Finding Forrester: A Golden Child Better Ending Story

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This week after the horrific string of homicides in Baton Rouge, St. Paul, and Dallas, in thinking of the Golden Child archetype I find myself recalling the story of Finding Forrester. In itself this story depicts a ‘better ending’ scenario when the reclusive author William Forrester (Sean Connery) intervenes on behalf of his young protegee, the brilliant, inner city genius Jamal Wallace (Rob Brown) when he is accused of plagiary out of crass and ignorant racial bias. Surely a Black basketball player brought across town to bring a pennant to the prep school could not outshine his preppy White schoolmates at the scholastic tradition of writing. Yet, he does.

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Were  Jamal, represented as 17-18 at the time of the story that appeared in the year 2000, alive today he would be in his mid-thirties. I wonder, what might this talented author have to say to us, this week? Having lived through callous bigotry and appreciating the cultural camaraderie of his inner city family and friends–knowing deeply that Black lives do indeed matter!–, I do not believe he would be silent, today. Having befriended one man whose own race was not a deterrent to his becoming a mentor who also was open enough to learn equally from his younger mentee, Jamal would not be hasty, I believe, to resort to racial hatred himself.

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images from pixabay.com

I believe Jamal might exhort his reader to separate egregious error from the human condition itself. He might call upon our common potential for doing Good and attend not to the terror or carnage so much as to our coming together across all divides for all of us to contemplate and mourn this senseless violence.

Enough, he might title his message today. I only hope Jamal Wallace would not retreat to becoming a recluse himself. We need his awareness. We need to be revealed and healed. We need each of us, each of you, to look deeply within and then embrace one another, with hearts and arms open, with careful words that bridge the chasm of indifference.

http://www.rogerebert.com/reviews/finding-forrester-2000

Of Great Valor: Heroic Leaders

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When tragedy strikes a community, the Elder Leader rises from the masses as heroic individuals step up to the tasks of search and rescue, repair, and restoration. One of the clearest examples in our current times is responses to terrorist attacks on innocent, average people. When the attack on the Twin Towers wreaked havoc in NYC, firefighters and a host of other officials including police, politicians, journalists, psychologists, doctors, nurses, social workers and emergency vehicle personnel rushed immediately to the horrid scene to recover victims and tend to the injured of both body and heart. Many of these heroic leaders have sacrificed their own lives or health while trying to rescue as many as possible from the rubble. The Leader steps forward where others might shrink away from fear of a dangerous situation.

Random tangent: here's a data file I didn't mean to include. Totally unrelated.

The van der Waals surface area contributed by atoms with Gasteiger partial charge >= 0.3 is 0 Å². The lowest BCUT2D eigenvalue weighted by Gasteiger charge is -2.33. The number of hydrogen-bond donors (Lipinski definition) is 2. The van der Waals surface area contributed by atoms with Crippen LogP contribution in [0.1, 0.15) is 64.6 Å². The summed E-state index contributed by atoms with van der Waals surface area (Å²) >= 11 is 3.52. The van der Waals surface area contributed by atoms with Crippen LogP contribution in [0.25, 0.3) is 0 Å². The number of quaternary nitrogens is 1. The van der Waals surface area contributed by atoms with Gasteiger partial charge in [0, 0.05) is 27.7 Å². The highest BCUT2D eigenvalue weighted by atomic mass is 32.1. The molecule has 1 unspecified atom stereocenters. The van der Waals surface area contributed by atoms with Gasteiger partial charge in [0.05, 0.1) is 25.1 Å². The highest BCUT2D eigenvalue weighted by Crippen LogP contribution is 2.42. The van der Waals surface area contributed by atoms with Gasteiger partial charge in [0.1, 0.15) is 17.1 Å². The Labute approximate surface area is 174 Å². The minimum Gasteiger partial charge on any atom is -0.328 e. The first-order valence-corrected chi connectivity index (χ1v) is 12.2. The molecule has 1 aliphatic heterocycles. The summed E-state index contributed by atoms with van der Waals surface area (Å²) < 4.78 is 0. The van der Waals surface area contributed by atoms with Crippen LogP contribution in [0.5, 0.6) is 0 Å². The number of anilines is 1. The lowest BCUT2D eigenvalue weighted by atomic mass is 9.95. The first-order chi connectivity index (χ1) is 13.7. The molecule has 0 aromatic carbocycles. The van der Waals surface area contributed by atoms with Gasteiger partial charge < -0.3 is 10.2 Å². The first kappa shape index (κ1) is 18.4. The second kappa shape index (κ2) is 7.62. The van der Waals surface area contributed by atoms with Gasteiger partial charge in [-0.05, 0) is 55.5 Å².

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Sometimes people who demonstrate heroic action, like a neighbor rushing into a burning house to rescue a child or a pet, might ask themselves later, “where did that come from?”, referring to their own instant courage and ability. It is at least in part from their Elder Leader archetype stepping forth to conduct their behavior.

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Then there are the driven Leaders like Martin Luther King, Jr. and Mother Theresa, who step up in full exercise of their leadership strengths to bring about positive change by their examples for the entire world.

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So get to know your own Elder Leader persona. I invite you to dialogue with your Elder Leader part-of-Self this week, or to write about how and when your Elder Leader has been most active in your life.  The more you reflect upon your deep archetypal potentials, the better “integrated” they will become, and the more available to your conscious awareness and outlook.

And re-blogging from Finding My Inner Courage on this Martin Luther King Jr. holiday:

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I welcome your insights and stories!